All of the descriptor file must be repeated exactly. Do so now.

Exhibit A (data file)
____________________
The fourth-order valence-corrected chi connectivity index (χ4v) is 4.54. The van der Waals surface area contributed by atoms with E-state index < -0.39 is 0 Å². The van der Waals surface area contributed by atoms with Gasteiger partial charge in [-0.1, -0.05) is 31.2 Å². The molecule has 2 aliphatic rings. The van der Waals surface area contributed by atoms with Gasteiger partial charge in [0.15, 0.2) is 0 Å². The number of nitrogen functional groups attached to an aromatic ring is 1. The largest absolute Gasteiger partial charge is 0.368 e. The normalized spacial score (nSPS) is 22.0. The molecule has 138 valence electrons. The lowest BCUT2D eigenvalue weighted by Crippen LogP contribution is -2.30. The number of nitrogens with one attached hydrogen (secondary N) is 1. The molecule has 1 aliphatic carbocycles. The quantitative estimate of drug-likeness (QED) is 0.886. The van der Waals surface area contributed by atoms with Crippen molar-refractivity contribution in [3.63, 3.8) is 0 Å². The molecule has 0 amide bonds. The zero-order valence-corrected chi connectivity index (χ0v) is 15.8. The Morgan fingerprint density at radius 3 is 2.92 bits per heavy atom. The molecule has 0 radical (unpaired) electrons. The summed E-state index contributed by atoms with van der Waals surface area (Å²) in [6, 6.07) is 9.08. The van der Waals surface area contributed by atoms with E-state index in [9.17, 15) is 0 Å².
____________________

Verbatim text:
The fourth-order valence-corrected chi connectivity index (χ4v) is 4.54. The van der Waals surface area contributed by atoms with E-state index < -0.39 is 0 Å². The van der Waals surface area contributed by atoms with Gasteiger partial charge in [-0.1, -0.05) is 31.2 Å². The molecule has 2 aliphatic rings. The van der Waals surface area contributed by atoms with Gasteiger partial charge in [0.15, 0.2) is 0 Å². The number of nitrogen functional groups attached to an aromatic ring is 1. The largest absolute Gasteiger partial charge is 0.368 e. The normalized spacial score (nSPS) is 22.0. The molecule has 138 valence electrons. The lowest BCUT2D eigenvalue weighted by Crippen LogP contribution is -2.30. The number of nitrogens with one attached hydrogen (secondary N) is 1. The molecule has 1 aliphatic carbocycles. The quantitative estimate of drug-likeness (QED) is 0.886. The van der Waals surface area contributed by atoms with Crippen molar-refractivity contribution in [3.63, 3.8) is 0 Å². The molecule has 0 amide bonds. The zero-order valence-corrected chi connectivity index (χ0v) is 15.8. The Morgan fingerprint density at radius 3 is 2.92 bits per heavy atom. The molecule has 0 radical (unpaired) electrons. The summed E-state index contributed by atoms with van der Waals surface area (Å²) in [6, 6.07) is 9.08. The van der Waals surface area contributed by atoms with E-state index in [9.17, 15) is 0 Å².